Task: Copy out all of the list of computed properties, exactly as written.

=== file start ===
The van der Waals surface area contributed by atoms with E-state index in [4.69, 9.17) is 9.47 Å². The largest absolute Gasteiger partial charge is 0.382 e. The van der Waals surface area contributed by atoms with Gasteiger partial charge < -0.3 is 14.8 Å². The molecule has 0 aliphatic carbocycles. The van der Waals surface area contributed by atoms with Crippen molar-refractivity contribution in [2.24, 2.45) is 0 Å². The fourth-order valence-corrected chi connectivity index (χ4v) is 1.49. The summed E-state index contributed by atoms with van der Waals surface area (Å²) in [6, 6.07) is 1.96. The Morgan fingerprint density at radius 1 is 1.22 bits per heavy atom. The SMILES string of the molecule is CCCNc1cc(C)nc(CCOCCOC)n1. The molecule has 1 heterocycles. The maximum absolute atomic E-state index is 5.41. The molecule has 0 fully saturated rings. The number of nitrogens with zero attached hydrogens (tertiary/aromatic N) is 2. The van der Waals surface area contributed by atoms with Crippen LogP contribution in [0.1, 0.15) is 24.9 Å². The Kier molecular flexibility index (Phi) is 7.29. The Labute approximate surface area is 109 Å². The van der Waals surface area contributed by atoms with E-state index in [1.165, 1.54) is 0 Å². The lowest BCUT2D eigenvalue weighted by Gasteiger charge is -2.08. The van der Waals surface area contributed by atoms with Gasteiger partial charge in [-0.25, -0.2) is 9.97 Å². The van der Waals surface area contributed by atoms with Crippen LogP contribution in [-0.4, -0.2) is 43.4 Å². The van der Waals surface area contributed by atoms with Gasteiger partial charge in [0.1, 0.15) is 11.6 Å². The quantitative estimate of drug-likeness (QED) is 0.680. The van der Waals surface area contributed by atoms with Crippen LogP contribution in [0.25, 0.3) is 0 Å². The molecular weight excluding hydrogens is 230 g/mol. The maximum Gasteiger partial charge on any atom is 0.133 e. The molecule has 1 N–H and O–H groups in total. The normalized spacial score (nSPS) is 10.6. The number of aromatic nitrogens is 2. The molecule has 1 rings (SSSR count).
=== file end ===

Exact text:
The van der Waals surface area contributed by atoms with E-state index in [4.69, 9.17) is 9.47 Å². The largest absolute Gasteiger partial charge is 0.382 e. The van der Waals surface area contributed by atoms with Gasteiger partial charge < -0.3 is 14.8 Å². The molecule has 0 aliphatic carbocycles. The van der Waals surface area contributed by atoms with Crippen molar-refractivity contribution in [2.24, 2.45) is 0 Å². The fourth-order valence-corrected chi connectivity index (χ4v) is 1.49. The summed E-state index contributed by atoms with van der Waals surface area (Å²) in [6, 6.07) is 1.96. The Morgan fingerprint density at radius 1 is 1.22 bits per heavy atom. The SMILES string of the molecule is CCCNc1cc(C)nc(CCOCCOC)n1. The molecule has 1 heterocycles. The maximum absolute atomic E-state index is 5.41. The molecule has 0 fully saturated rings. The number of nitrogens with zero attached hydrogens (tertiary/aromatic N) is 2. The van der Waals surface area contributed by atoms with Crippen LogP contribution in [0.1, 0.15) is 24.9 Å². The Kier molecular flexibility index (Phi) is 7.29. The Labute approximate surface area is 109 Å². The van der Waals surface area contributed by atoms with E-state index in [1.165, 1.54) is 0 Å². The lowest BCUT2D eigenvalue weighted by Gasteiger charge is -2.08. The van der Waals surface area contributed by atoms with Gasteiger partial charge in [-0.25, -0.2) is 9.97 Å². The van der Waals surface area contributed by atoms with Crippen LogP contribution in [-0.4, -0.2) is 43.4 Å². The van der Waals surface area contributed by atoms with Gasteiger partial charge in [0.1, 0.15) is 11.6 Å². The quantitative estimate of drug-likeness (QED) is 0.680. The van der Waals surface area contributed by atoms with Crippen LogP contribution in [0.25, 0.3) is 0 Å². The molecular weight excluding hydrogens is 230 g/mol. The maximum Gasteiger partial charge on any atom is 0.133 e. The molecule has 1 N–H and O–H groups in total. The normalized spacial score (nSPS) is 10.6. The number of aromatic nitrogens is 2. The molecule has 1 rings (SSSR count).